There's a microturbine currently available that, with generator, is about 1.5 feet long and 6 inches in diameter, and generates 7.5kW. That's big enough to completely recharge the Leaf in about 3 hours, and at least some of those hours can be driving hours. 7.5kW isn't quite big enough to keep the Leaf moving continuously at freeway speeds, but if you turned it on at the beginning of your trip, it would have the effect of turning the existing 24kWh packs into 34kWh packs (assuming you spend 90 minutes driving 100 miles), and the effective range from 100 to 140 miles. With a higher-capacity turbine, you could run the car continuously, in effect using it as a gas-powered car, while still getting far better mpg than IC cars. The transmission & torque converter of an IC car is replaced by the generator, voltage controller, and electric motor of the electric car.

This is, by the way, exactly the system that trains have been using for decades now. The steam locomotive was replaced by the diesel locomotive, but diesels are actually diesel-electrics: the diesel motor drives a generator, and the wheels are turned by electric motors. They just don't carry a lot of batteries along or try to plug in every time they arrive at a station.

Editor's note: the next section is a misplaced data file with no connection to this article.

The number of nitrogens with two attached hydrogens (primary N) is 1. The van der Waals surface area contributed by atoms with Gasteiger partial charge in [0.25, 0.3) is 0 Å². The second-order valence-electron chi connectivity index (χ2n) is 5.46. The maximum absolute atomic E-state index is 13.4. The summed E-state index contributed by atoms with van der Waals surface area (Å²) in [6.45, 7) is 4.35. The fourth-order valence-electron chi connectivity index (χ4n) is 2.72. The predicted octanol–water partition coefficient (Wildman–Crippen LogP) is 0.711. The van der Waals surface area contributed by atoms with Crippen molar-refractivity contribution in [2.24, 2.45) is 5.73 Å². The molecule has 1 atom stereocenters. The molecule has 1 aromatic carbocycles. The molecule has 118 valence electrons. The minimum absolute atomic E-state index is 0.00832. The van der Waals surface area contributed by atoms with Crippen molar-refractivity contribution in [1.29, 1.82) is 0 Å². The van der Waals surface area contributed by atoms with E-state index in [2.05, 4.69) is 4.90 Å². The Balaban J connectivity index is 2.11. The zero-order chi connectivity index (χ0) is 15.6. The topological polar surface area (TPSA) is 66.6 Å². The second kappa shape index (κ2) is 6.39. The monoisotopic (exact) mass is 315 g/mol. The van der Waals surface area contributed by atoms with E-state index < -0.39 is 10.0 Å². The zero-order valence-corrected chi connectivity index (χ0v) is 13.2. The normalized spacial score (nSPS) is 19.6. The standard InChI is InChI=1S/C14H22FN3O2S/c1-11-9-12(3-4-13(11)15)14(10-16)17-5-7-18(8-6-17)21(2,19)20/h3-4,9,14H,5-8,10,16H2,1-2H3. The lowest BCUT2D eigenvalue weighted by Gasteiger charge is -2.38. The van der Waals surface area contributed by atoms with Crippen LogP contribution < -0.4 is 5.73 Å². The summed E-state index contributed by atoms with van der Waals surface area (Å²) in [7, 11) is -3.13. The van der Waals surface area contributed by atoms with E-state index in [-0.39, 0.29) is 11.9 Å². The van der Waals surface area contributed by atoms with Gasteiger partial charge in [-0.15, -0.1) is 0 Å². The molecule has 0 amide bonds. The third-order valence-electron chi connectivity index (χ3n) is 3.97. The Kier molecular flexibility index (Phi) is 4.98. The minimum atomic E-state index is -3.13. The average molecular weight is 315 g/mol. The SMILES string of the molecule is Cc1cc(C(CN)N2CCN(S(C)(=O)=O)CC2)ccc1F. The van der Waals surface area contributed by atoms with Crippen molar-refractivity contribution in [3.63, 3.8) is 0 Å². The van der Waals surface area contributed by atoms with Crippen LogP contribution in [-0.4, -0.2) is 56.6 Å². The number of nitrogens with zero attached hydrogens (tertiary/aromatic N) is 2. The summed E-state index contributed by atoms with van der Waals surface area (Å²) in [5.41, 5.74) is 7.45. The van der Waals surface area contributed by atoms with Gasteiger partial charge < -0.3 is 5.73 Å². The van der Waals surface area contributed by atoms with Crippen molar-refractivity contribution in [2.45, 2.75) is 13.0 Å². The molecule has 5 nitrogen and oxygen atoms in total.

"Oh, you make it sound all super-spiffy, but if this is such a great idea, how come nobody's doing it?" Indeed. I think there are two reasons. First, as you might have noticed, auto manufacturers in general, like most really big companies, truly suck at getting radical new technologies out the door. They're so invested in the current system that they have enormous trouble committing to something new. I'm very impressed that a company as big as Honda managed to get the first hybrid into showrooms, although introducing a new car is such an incredibly capital-intensive process that there may have been previous attempts that I didn't even hear about. (Yes, Honda, not Toyota. Honda's Insight came out a year before the Prius, and significantly outperformed it as well. It was, and is, a superior hybrid. Unfortunately for Honda, it turned out that people would happily trade poorer performance for extra doors; the original Insight was a two-seater car, and the first Prius was a four-door sedan.)